The tingly thrill when the idea first presents itself is long gone. I get jazzed by ideas, even bad ones. New thoughts start parading around the old noggin, the brain sputters to life. I perk right up when an idea dawns. It’s a shiny, new opportunity I haven’t effed up yet. Those are good times.
But then comes the drudgery. The actual work, ugh — I won’t dwell on it. Suffice to say, completing the first draft is sweet relief. The angst is gone, the rickety foundation laid, and I’m released from brain lock. What follows, the revising and polishing, is a cakewalk by comparison. Okay, not a cakewalk, but not a death march either. There’s progress and glimmers, good things.
When, at last, it’s ready, I hit the ‘send’ button.
And off they go — my pithy, eloquent article, with enormous hopes attached. With a whoosh, they’re shot into the stratosphere. That’s what I did yesterday, sent my hopes soaring with another submission. Here, nineteen hours later, I’m still hung over from the buzz. It’s down to a fizz, but bubbly nonetheless.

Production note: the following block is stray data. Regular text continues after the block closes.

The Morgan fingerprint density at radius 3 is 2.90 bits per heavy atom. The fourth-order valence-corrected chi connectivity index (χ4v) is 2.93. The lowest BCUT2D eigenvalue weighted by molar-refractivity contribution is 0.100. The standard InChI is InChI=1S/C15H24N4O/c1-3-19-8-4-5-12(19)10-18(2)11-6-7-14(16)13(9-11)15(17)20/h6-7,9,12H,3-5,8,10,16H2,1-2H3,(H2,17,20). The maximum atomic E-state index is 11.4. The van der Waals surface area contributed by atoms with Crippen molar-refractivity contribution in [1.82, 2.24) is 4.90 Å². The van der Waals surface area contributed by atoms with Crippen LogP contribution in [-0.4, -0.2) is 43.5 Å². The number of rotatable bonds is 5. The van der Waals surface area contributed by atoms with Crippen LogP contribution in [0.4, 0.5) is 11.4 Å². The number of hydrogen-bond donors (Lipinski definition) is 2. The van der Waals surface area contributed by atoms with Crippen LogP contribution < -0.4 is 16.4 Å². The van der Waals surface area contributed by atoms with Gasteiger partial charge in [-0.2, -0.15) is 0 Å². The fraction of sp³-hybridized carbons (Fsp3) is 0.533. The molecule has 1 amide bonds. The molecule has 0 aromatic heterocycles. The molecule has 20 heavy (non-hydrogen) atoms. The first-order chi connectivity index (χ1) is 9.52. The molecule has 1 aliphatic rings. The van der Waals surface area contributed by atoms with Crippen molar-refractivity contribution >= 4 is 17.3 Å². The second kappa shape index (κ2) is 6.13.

However, by tomorrow at this time, my giddy whirl will be over, the hoo-ha evaporated. I’ll be moody and surly and kicking chairs. Take cover. If you see me coming, cross to the other side of the street. Or flatten yourself against a building. Do not make eye contact. Well, you can, but you’ll be sorry. The look on my face, well, best not to look. Or listen. I’ll be muttering and swearing like a longshoreman, so just keep walking.
Is it worth all this? The hours of work, the mood swings and blows to the ego, the rejection and dismissal? Usually. Heck, it’s a roller coaster, screaming is part of the ride. Besides, I’m convinced the Times will, one day, rethink their lofty, harebrained standards.
And one of my little submissions will sneak past on tiptoes.
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